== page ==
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The first question may well be this: what's the banjo doing in a jazz context? And if that did not cross your mind, it does not matter. What Tricycle has done is to expand, and expound, music that is grounded in bluegrass and country into a larger framework that incorporates the harmonics of jazz and the verve of a happy pop tune. All of it melds well enough.
If there is the certainty of a jazz aesthetic, it comes on "For Joy," where Jayme Stone sets up a bluegrass motif, on top of which Gordon Allen lets his trumpet add the jazz dynamics. Kevin Manaugh weaves harmonic spells on the guitar with thick notes that flesh his improvisations and bring in a bright resonance. There is an undeniable beckoning to "Bedouin Blues." Manaugh sets the tone; his notes have a sharp edge this time and as he roves the landscape he is given the impetus by Kevin Coady on drums and Paul Matthew on bass, with Stone dropping into the conversation to add the blues. "The Roads We Know" brings in several delightful surprises. The first is how to land a reggae rhythm. If that wasn't happy augury enough, Stone straightens it with his bow. His lines curve and curl, and yowl just a little, a tasty harbinger for Manaugh, who gets to the essence of the melody, juices up the lines, and passes it on to Stone and his banjo for some country strut.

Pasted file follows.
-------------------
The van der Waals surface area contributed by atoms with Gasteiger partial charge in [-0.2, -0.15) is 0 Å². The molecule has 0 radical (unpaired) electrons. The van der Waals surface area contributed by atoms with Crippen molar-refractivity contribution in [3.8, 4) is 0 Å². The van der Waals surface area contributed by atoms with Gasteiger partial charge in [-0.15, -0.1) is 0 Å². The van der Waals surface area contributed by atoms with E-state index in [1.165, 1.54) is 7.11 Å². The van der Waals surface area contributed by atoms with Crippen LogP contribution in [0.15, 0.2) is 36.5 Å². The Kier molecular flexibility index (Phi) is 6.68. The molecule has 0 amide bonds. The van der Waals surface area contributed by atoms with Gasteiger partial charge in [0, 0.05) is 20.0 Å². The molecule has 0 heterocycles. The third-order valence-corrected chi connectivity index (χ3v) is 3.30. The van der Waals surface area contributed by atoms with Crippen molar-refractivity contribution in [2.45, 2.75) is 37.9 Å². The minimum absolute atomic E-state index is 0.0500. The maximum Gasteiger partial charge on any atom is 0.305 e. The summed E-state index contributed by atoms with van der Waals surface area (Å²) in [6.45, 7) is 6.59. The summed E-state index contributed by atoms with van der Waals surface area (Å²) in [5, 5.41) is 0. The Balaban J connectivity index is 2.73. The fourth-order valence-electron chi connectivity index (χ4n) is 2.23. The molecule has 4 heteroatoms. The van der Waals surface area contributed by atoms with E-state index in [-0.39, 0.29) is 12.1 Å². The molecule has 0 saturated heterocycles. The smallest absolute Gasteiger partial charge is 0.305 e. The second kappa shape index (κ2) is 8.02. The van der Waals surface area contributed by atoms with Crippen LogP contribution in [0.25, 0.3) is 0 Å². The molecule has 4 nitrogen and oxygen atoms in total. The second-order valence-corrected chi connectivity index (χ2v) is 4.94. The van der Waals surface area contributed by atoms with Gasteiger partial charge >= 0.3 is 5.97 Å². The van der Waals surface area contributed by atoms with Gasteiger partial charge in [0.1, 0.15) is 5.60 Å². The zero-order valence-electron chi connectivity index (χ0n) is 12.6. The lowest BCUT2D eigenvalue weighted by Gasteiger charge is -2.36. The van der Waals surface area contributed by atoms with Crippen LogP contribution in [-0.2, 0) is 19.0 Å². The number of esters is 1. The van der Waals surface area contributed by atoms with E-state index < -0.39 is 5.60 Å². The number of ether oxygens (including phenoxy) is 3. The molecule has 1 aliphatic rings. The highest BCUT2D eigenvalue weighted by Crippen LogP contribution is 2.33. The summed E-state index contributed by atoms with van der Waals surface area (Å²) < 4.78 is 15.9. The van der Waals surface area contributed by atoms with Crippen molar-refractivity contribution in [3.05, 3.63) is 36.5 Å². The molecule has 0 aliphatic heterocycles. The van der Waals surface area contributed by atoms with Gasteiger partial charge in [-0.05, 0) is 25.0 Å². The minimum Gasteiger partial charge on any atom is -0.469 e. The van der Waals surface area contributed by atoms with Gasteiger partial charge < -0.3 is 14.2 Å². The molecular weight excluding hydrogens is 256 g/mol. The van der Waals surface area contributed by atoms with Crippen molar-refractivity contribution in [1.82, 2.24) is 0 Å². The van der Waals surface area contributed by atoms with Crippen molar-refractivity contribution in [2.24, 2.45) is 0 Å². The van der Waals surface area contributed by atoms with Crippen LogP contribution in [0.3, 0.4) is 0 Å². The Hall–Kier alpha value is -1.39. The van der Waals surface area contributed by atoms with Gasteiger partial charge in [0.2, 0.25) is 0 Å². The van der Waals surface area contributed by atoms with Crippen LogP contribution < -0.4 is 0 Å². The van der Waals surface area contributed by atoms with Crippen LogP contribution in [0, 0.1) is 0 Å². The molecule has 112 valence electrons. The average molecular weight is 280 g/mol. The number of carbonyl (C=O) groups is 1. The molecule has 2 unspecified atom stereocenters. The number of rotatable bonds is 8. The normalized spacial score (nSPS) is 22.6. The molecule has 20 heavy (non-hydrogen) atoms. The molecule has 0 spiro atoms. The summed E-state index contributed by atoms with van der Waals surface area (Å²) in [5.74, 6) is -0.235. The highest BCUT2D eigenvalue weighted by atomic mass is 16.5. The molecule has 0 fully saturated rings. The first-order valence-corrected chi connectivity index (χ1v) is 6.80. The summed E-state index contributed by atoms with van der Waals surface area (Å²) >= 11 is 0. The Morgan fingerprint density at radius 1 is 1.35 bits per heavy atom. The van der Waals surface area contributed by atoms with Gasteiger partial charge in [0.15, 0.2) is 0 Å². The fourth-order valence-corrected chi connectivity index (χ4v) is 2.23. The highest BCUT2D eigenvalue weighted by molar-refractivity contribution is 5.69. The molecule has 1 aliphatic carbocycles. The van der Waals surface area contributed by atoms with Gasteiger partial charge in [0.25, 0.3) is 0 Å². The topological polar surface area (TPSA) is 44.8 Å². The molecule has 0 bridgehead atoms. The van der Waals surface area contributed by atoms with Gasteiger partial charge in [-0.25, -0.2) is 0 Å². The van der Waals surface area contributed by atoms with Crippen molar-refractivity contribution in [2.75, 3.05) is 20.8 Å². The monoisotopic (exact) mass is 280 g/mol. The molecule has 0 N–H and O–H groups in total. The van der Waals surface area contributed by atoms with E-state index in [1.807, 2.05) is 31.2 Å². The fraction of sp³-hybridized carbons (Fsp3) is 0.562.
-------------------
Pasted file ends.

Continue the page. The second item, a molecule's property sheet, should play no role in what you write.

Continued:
As a kid, my mom told me I'd like jazz. I thought she was nuts. Then I went to hear Cannonball Adderley (with Nat Adderley, George Duke, Walter Booker, Roy McCurdy and Airto) and everything changed. Yeah, mom knows best.